New Model State Legislation Library to Protect Patient Rights

First of Five Proposals Offers Protection in Declared Emergencies

ST. PAUL, Minn. — Citizens’ Council for Health Freedom (CCHF) announces the creation of a patient-centered Model State Legislation Library, starting with model legislation that protects patient rights during a declared emergency. State legislators can use the library to adopt legislative proposals in whole, or adapt the published proposals as necessary to implement state-based protections for individuals and patients.

CCHF has published five ready-to-implement legislative proposals:

1. Individual Rights in Declared Emergencies

Provides limitations on what the government can require during a state of emergency (such as mandating vaccinations, treatments, data collection, and more). It also requires that states notify individuals of their right to refuse, and the state’s right to quarantine or isolate individuals if they refuse. This protection currently exists in Minnesota. 

2. Non-Coercive Patient Consent Required

Requires full patient consent for the sharing of patient health information unless the sharing is already authorized by state law, typically only in emergency-based situations or for specific communicable conditions. This language also prohibits requiring patients to share data as a prerequisite for receiving care.

3. Prescription Monitoring Program Audits, Appropriate Access, and Patient Access

Provides transparency and accountability in state prescription monitoring programs. This language requires random audits of the program, prohibits access by former employees, and allows patients to see who is viewing their sensitive data. It also limits access by law enforcement. Citizens’ Council for Health Freedom secured this protection in Minnesota.

4. Universal Patient Data Consent Form

Creates a standardized patient consent form for data sharing that all health care providers would be required to use. The form prevents health care facilities from using coercive, single-signature consent forms and gives patients the right to consent or refuse to consent to as much or as little sharing of their data as they prefer, without it affecting their ability to receive care.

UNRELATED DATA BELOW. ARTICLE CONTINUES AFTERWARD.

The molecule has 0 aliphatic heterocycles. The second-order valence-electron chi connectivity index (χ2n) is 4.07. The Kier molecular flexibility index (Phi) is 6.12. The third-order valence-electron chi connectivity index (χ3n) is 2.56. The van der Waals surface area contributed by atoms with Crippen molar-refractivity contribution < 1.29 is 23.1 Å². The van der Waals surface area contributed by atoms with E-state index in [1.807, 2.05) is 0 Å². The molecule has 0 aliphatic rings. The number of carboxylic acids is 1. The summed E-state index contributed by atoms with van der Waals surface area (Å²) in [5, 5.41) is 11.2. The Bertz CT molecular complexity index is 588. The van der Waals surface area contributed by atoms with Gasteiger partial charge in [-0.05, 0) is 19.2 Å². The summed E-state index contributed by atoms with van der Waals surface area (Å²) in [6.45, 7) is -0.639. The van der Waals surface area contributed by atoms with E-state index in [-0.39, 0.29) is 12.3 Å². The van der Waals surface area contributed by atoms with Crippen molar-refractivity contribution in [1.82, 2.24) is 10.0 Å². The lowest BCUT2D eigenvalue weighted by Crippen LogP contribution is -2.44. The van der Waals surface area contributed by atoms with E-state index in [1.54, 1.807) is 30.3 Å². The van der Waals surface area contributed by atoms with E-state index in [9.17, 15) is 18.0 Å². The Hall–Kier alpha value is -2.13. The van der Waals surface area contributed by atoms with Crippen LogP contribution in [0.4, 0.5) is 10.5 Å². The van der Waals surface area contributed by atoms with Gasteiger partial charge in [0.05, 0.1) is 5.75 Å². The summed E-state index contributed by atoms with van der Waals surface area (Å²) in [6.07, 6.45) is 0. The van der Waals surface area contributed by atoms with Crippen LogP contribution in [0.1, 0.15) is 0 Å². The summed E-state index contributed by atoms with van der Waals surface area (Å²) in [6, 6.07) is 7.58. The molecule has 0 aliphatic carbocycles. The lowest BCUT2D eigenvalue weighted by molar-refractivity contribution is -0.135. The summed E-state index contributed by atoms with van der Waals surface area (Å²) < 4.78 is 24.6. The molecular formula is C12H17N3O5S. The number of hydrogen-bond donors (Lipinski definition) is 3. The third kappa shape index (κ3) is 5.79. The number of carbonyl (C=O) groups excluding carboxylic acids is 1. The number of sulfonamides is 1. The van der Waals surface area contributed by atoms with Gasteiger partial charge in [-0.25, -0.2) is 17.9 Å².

5. Direct Primary Care Protection (DPC)

Provides protections for Direct Primary Care (DPC) practices, allowing private contracts between patients and doctors, and prohibiting these medical clinics from being classified and regulated as “health insurance.” Several states have enacted similar laws to protect DPC.


The Model State Legislation Library can be accessed here

“State legislatures are responsible for protecting their patients’ freedom to choose independent practices and their right to keep private medical data private,” said Twila Brase, president and co-founder of CCHF. 

“This initial roster of model legislation ensures that patients, their data and their health are put first and foremost. We created the Model State Legislation Library to give state legislatures, concerned citizens, and others ready access to language that can be used to protect the rights of individuals. Each state is unique, so the legislation serves as a template that can be adopted as is, or tailored to each state’s specific needs,” she added.

“The COVID-19 emergency has been used, in the case of the CARES Act, to establish a federal public health surveillance and analytics system. New public-private partnerships for surveillance are also emerging. It will be up to state legislators to protect and restore the privacy and patient rights of their citizens.” she concluded. 

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